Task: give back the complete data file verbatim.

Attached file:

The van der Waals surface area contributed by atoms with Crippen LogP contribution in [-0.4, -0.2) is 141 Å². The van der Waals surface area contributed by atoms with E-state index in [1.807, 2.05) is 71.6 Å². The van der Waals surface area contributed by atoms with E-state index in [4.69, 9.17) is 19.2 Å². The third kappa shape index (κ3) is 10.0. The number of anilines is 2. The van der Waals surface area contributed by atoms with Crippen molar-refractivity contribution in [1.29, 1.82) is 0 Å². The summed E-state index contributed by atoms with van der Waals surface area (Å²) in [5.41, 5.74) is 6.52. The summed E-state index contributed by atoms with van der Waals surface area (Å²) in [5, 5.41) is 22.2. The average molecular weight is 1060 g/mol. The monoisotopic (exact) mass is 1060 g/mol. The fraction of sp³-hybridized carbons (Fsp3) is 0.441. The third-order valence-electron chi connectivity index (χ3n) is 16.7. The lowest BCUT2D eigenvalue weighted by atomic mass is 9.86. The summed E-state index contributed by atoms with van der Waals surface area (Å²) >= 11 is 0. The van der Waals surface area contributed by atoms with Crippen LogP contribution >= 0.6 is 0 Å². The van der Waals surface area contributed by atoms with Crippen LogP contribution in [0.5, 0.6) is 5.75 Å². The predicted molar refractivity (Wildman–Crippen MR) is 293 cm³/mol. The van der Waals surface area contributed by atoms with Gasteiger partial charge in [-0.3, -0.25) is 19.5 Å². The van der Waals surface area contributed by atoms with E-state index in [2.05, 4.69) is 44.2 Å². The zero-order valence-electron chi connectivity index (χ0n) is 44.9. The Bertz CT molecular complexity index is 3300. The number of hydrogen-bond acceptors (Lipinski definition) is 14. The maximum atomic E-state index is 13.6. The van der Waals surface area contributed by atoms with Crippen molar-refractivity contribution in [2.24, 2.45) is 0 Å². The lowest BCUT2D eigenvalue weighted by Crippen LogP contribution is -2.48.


The van der Waals surface area contributed by atoms with Crippen LogP contribution in [-0.4, -0.2) is 141 Å². The van der Waals surface area contributed by atoms with E-state index in [1.807, 2.05) is 71.6 Å². The van der Waals surface area contributed by atoms with E-state index in [4.69, 9.17) is 19.2 Å². The third kappa shape index (κ3) is 10.0. The number of anilines is 2. The van der Waals surface area contributed by atoms with Crippen molar-refractivity contribution in [1.29, 1.82) is 0 Å². The summed E-state index contributed by atoms with van der Waals surface area (Å²) in [5.41, 5.74) is 6.52. The summed E-state index contributed by atoms with van der Waals surface area (Å²) in [5, 5.41) is 22.2. The average molecular weight is 1060 g/mol. The monoisotopic (exact) mass is 1060 g/mol. The fraction of sp³-hybridized carbons (Fsp3) is 0.441. The third-order valence-electron chi connectivity index (χ3n) is 16.7. The lowest BCUT2D eigenvalue weighted by atomic mass is 9.86. The summed E-state index contributed by atoms with van der Waals surface area (Å²) >= 11 is 0. The van der Waals surface area contributed by atoms with Crippen LogP contribution >= 0.6 is 0 Å². The van der Waals surface area contributed by atoms with Crippen LogP contribution in [0.5, 0.6) is 5.75 Å². The predicted molar refractivity (Wildman–Crippen MR) is 293 cm³/mol. The van der Waals surface area contributed by atoms with Gasteiger partial charge in [-0.3, -0.25) is 19.5 Å². The van der Waals surface area contributed by atoms with E-state index in [2.05, 4.69) is 44.2 Å². The zero-order valence-electron chi connectivity index (χ0n) is 44.9. The Bertz CT molecular complexity index is 3300. The number of hydrogen-bond acceptors (Lipinski definition) is 14. The maximum atomic E-state index is 13.6. The van der Waals surface area contributed by atoms with Crippen molar-refractivity contribution in [2.24, 2.45) is 0 Å². The lowest BCUT2D eigenvalue weighted by Crippen LogP contribution is -2.48.